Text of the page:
I have tried to avoid blogging about why I am blogging because I find such discussions on other blogs intensely boring always. My discussion will I fear be just as bad, so maybe skip down to my observations on dealing with mania which are trenchant and charmingly expressed. (Please recommend my blog to others with the quote "trenchant and charmingly expressed")
Anyway, I just write what I am thinking about and most of the time I am in such a fucking juggling act trying to be a parent and a spouse and general counsel and a person. And the juggling takes up a lot of time. The logistics cause me anxiety. I try to be very flexible to maximize performance for both my employer and my family. But in order to be a balanced person and manage this alleged bipolar disorder, I also have to put in a lot of time into maintaining my balance as a person by working out, speaking to friends, being creative. Trying to fit everything in is a constant challenge that feels how I felt in high school when I was pretty sure I was going to fail math. And creativity gets put last on the list, which is probably a shame.
This blog may be my last stronghold of creativity. Well, I say that but of course parenting is something wherein creativity is awarded, so I guess I am creative there. But I mean to have time to play by myself and to be fucking selfish and to tell myself that I am right and to just write. This nourishes me like dancing and I should do it more.
The urge for creativity has increased expansively since I had children, hence the title of the blog, Liberty and Owain, my two children who are 15 months and six. As I type in the study, I can hear Owain lecturing the Brazilian lady who usually does the ironing about a craft kit and Liberty is draping herself in a bowl of my necklaces. She has an eye for shiny, pretty things. For me, I usually file in the list of my own character flaws as jewelry whore but since it is my daughter, I soften the judgment and love it for what it is.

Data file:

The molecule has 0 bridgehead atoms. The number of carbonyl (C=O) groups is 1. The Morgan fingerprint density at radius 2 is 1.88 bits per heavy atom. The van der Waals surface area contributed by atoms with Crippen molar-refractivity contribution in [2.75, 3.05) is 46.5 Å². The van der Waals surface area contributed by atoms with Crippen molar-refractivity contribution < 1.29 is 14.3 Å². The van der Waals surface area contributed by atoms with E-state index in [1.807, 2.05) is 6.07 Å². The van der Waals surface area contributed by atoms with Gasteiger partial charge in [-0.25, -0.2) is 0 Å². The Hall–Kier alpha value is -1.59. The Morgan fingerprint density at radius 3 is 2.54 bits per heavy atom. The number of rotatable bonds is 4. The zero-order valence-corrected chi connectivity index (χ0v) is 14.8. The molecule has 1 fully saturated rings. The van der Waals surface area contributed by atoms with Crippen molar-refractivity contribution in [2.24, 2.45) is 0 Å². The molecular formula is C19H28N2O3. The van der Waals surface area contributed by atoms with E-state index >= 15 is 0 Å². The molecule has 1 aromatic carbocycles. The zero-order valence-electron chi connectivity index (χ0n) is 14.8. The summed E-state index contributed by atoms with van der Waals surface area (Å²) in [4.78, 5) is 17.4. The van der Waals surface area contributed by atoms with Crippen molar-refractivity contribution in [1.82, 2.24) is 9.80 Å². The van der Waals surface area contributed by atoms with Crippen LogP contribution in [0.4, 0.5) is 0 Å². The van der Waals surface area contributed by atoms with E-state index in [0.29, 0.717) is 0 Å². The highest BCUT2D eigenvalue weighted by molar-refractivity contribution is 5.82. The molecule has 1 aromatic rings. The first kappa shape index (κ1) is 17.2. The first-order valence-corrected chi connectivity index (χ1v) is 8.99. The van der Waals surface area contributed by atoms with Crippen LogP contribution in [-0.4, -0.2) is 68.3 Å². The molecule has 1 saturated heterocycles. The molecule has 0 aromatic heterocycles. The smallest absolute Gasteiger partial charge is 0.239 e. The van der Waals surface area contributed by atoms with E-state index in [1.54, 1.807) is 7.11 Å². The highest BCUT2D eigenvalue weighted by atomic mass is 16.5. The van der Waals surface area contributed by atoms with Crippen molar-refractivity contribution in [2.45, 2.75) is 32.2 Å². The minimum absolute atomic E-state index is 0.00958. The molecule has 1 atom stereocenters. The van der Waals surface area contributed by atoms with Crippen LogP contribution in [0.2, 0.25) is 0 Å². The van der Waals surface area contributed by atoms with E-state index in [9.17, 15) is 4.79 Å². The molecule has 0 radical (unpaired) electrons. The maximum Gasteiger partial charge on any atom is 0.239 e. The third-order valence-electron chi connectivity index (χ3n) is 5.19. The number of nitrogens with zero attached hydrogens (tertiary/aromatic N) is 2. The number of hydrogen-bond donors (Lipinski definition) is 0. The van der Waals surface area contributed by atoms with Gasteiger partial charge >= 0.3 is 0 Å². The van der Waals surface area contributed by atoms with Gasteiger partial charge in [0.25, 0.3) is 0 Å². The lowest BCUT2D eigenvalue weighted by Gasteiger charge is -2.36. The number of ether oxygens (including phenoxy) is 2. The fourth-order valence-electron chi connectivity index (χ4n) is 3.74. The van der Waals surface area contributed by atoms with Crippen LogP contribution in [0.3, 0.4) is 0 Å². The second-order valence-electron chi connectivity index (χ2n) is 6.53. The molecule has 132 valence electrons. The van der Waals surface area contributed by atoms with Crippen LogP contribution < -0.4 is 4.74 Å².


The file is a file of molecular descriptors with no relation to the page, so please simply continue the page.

That in a nutshell is how my children have provided a means and motivation to figure myself the hell out and fix what is wrong and find some kind of happiness and peace. And above everything else, to stay alive when things get really really bad.
So I have been relentless in trying to work out things unbalanced in myself and I have thought a lot about it and the observations I post in this vein are the observations that elicit some really wonderful responses with people telling me about the struggles at the cores of their lives and how they have come to be at peace with them. Recently I was contacted about how to deal with a manic person so I thought I would put that out:
1. First, Just Watch and Don't Judge: Manic people do not have any idea of what kind of mood they are creating in the room and whether or not they have made you uncomfortable. They need your feedback. Don't give them judgmental feedback like You're Being An Asshole. That may very well be exactly what is happening, but it is just more useful to put your finger on exactly what is bothering you. This is also a great parenting exercise. The greatest advice I got as a parent was "say yes until you have to say no". Which for me means that I must have a clear picture about what is acceptable about what they are doing and what is loveable and also what is unacceptable. Then I make sure the reason I have for something being unacceptable is a good one. Just give them your honest feedback and do what you need to do to maintain your own sanity.